when the thermal conductance in the FDT relation vanishes since there are no
real excitations that could irreversibly transfer energy between the
reservoirs.
To show explicitly the departure of the FDT we need to extend our theory to the
calculation of fluctuations which is a very interesting extension for our work
in the short future. At this stage, we can solely affirm that our results seem
to indicate that FDT cannot hold for ac transport in the heat flow.
> Possible misprints:
> i. After Eq.(8): (In my view, "a" implies any, but "same" is definitely not any)
> with a same frequency > with the same frequency
> by a same Fermi distribution > by the same Fermi distribution
>
> ii. After Eq.(30):
> NEQF > NEGF
We thank the referee for alerting us about these misprints. We have corrected
all of them in the new version.
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# Reply to Referee 2
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We thank the Referee for reviewing our manuscript and for his/her
questions/comments that will help to improve our manuscript. Please, find below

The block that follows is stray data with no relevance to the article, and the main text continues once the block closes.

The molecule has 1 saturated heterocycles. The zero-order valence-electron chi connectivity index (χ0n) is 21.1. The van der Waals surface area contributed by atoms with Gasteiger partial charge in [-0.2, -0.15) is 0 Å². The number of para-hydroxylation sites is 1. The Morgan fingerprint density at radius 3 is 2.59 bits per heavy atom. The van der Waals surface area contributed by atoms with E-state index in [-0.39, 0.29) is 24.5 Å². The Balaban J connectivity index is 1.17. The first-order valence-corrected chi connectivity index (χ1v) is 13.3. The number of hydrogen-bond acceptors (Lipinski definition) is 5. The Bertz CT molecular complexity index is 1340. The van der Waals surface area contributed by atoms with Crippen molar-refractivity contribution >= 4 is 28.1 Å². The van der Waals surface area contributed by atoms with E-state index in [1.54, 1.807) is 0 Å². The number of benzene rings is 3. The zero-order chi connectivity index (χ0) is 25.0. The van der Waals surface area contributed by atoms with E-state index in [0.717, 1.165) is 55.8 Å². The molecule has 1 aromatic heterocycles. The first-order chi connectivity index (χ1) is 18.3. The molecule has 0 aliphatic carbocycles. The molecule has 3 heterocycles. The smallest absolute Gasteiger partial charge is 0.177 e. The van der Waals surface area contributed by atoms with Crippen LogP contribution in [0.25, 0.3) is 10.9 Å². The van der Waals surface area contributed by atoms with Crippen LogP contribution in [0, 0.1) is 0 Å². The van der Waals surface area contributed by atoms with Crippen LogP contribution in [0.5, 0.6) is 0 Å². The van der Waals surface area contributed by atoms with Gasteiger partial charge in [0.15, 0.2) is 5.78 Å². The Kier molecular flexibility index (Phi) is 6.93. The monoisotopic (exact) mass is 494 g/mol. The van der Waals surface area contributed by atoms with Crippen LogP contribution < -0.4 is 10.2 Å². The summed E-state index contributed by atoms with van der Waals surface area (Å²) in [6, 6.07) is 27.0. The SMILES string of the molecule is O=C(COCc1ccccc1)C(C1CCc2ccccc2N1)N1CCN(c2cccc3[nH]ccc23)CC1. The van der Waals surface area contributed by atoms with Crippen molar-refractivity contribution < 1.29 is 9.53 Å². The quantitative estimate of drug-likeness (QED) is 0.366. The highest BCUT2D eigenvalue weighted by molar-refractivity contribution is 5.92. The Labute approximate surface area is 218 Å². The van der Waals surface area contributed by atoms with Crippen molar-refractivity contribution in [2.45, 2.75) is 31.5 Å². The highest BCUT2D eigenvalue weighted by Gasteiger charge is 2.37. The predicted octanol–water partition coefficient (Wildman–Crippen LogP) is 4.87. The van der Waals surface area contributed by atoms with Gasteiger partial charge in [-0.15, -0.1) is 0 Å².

our responses.
> 1. In Ref. 52, a gauge invariant formulation Luttinger’s representation was
> presented. I think that the authors follow this route, as they Introduce the
> ‘’gravitational field’’ in the hopping term. I also guess that Eq. (21)
> results from expanding an exponential after a gauge Transformation. Is that
> correct? In any case, it would be useful to have more details on the steps
> from Eq. (8) to Eq. (21).
The formulation in Ref. [52], called as the thermal vector potential theory,
rewrites the coupling term between the gravitational field $\Psi(x,t)$ to the
energy in terms of the (thermal) vector potential, by using the energy
conservation law. One can then find the relation
$$
\partial_t A(x,t) =  \frac{\nabla T}{T}.
$$
That is, the spatial variation of the temperature is replaced by the temporal
(and spatial) variation of the (thermal) vector potential. The formulation is
usually applied to the bulk case, and it is known that this kind of
transformation has some pros: the elimination of $T=0$ divergence and the